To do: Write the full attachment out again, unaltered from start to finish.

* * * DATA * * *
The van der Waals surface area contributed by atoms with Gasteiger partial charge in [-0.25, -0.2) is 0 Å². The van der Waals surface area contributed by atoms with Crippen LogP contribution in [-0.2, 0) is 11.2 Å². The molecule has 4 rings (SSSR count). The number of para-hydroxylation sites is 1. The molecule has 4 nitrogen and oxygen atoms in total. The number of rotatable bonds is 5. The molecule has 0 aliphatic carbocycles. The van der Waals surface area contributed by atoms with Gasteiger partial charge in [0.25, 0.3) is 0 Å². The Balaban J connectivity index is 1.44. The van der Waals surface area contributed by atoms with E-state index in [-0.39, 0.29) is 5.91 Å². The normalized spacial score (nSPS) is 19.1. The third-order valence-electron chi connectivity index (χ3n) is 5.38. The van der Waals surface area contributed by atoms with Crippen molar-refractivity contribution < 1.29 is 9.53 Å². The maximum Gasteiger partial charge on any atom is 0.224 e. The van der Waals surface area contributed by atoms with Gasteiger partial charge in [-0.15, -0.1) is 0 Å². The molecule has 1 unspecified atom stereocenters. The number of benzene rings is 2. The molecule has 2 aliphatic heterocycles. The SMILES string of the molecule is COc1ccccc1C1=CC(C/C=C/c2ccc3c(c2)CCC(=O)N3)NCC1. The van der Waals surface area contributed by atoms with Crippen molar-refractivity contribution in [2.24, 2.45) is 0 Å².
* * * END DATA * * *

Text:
The van der Waals surface area contributed by atoms with Gasteiger partial charge in [-0.25, -0.2) is 0 Å². The van der Waals surface area contributed by atoms with Crippen LogP contribution in [-0.2, 0) is 11.2 Å². The molecule has 4 rings (SSSR count). The number of para-hydroxylation sites is 1. The molecule has 4 nitrogen and oxygen atoms in total. The number of rotatable bonds is 5. The molecule has 0 aliphatic carbocycles. The van der Waals surface area contributed by atoms with Gasteiger partial charge in [0.25, 0.3) is 0 Å². The Balaban J connectivity index is 1.44. The van der Waals surface area contributed by atoms with E-state index in [-0.39, 0.29) is 5.91 Å². The normalized spacial score (nSPS) is 19.1. The third-order valence-electron chi connectivity index (χ3n) is 5.38. The van der Waals surface area contributed by atoms with Crippen molar-refractivity contribution < 1.29 is 9.53 Å². The maximum Gasteiger partial charge on any atom is 0.224 e. The van der Waals surface area contributed by atoms with Gasteiger partial charge in [-0.15, -0.1) is 0 Å². The molecule has 1 unspecified atom stereocenters. The number of benzene rings is 2. The molecule has 2 aliphatic heterocycles. The SMILES string of the molecule is COc1ccccc1C1=CC(C/C=C/c2ccc3c(c2)CCC(=O)N3)NCC1. The van der Waals surface area contributed by atoms with Crippen molar-refractivity contribution in [2.24, 2.45) is 0 Å².